Opinion: Teen-date abuse brought to fore
With the foreboding statistic that one in three girls will be in an abusive teen relationship as the backdrop, the Hamilton County Leadership Academy class of 2016 achieved its mission last week to get dialogue going on violence in teen dating. It held a well-attended rally at city hall in an effort to enlighten, inform and educate. We were proud to promote the event at which Mayor Jim Brainard and a teen dating-violence victim, Krystal Mercer from Fishers, spoke. The effort is all about awareness, with the end game being the termination of such horrific behavior and, in the meantime, services for survivors of abuse. We urge parents, siblings, relatives and acquaintances of teens to look for signs of mistreatment. Oft times the victims require assistance on varying levels. It boils down to this: If you believe someone’s basic human rights are being jeopardized, step up and step in.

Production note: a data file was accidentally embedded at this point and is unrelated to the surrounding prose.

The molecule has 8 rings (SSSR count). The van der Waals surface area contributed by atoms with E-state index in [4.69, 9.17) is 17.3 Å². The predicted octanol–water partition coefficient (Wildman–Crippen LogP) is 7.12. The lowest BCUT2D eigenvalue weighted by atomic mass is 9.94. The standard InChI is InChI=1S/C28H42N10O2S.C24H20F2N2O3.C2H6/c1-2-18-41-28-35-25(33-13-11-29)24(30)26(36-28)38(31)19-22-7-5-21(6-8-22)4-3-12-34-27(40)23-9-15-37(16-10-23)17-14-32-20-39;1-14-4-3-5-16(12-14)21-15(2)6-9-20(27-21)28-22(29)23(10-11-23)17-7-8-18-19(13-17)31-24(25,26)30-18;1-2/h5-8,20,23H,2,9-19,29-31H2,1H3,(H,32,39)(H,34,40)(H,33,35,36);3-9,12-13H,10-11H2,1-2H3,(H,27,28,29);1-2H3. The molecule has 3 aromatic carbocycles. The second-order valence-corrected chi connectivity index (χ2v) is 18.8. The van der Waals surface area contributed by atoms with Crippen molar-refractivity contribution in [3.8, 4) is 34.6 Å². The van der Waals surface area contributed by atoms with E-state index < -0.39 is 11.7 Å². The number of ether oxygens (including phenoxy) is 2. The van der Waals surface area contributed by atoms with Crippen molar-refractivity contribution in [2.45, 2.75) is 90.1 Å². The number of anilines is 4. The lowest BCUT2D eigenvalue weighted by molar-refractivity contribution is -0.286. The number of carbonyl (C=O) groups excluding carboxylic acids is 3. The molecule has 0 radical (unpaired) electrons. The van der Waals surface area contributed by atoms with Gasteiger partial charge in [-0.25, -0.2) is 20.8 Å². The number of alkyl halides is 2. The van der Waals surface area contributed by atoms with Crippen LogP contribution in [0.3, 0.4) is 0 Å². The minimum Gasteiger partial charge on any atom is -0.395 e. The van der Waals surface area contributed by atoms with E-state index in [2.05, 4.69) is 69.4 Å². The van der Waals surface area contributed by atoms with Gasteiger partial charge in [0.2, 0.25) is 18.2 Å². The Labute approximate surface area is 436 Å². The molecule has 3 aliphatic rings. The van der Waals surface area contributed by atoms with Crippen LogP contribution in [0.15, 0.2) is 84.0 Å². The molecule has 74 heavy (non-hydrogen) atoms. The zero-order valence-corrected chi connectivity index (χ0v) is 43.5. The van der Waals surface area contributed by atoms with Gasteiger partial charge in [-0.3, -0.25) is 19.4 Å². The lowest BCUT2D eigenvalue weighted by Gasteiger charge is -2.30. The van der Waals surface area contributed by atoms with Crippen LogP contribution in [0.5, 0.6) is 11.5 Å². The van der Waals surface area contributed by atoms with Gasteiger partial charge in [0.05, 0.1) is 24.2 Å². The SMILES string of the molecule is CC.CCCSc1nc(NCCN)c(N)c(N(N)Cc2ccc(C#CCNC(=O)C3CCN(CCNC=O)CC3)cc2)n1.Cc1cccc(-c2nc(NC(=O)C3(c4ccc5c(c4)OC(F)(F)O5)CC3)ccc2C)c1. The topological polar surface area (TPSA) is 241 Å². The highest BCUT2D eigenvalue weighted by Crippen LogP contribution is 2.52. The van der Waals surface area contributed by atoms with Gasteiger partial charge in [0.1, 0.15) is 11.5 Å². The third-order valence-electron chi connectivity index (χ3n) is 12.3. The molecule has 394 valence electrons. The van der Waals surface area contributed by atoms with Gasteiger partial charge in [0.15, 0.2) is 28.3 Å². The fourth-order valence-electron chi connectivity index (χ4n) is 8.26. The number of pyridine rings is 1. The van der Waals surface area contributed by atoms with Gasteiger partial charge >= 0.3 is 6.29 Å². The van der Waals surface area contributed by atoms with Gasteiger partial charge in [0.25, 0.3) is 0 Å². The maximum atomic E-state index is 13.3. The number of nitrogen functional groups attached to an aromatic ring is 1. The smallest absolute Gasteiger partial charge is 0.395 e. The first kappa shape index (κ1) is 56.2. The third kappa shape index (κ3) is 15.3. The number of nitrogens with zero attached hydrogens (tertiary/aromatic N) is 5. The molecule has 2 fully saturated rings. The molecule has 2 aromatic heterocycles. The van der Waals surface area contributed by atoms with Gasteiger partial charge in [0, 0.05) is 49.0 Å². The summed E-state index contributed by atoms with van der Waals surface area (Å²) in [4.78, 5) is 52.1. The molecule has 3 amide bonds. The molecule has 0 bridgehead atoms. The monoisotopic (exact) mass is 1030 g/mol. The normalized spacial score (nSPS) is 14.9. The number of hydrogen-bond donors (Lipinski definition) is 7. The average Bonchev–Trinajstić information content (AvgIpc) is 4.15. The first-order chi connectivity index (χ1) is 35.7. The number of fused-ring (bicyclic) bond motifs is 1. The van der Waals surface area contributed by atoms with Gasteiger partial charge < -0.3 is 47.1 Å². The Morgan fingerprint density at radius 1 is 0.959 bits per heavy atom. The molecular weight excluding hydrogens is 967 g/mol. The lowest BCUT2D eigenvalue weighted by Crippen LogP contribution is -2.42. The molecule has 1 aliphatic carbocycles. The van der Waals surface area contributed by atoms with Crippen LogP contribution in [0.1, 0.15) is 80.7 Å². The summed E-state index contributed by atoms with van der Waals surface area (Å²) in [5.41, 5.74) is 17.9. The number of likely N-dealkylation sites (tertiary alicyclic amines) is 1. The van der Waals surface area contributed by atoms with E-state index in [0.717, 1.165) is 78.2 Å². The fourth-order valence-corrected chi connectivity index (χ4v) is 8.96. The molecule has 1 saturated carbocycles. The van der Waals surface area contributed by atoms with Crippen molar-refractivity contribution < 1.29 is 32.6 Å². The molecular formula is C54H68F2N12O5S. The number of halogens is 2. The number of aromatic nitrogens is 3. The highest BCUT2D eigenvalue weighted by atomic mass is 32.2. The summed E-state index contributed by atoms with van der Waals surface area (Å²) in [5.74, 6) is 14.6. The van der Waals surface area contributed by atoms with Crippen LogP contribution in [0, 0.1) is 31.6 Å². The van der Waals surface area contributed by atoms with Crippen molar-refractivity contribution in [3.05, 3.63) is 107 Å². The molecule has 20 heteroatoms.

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We watch often for results of polling that various media and educational institutions are conducting on the race for the White House. We know from history (and not revisionist history, either) that one oral gaffe, one revelation or one serious misstep can drive downward a presidential candidate’s favorability in a heartbeat. Donald Trump (R-Billions) trails Hillary Clinton (D-N.Y.) in almost every poll. That’s all well and good, but it may not last with nearly 150 FBI agents now digging in on Clinton’s e-mail/server investigation. It remains to be seen what the outcome will be, and we assume it will end as if the issue never existed. Meanwhile, both candidates might want to switch from blathering to crystal-clear speaking on how they will solve the nation’s ills, not simply that they will. Then, we’ll watch the polls more closely.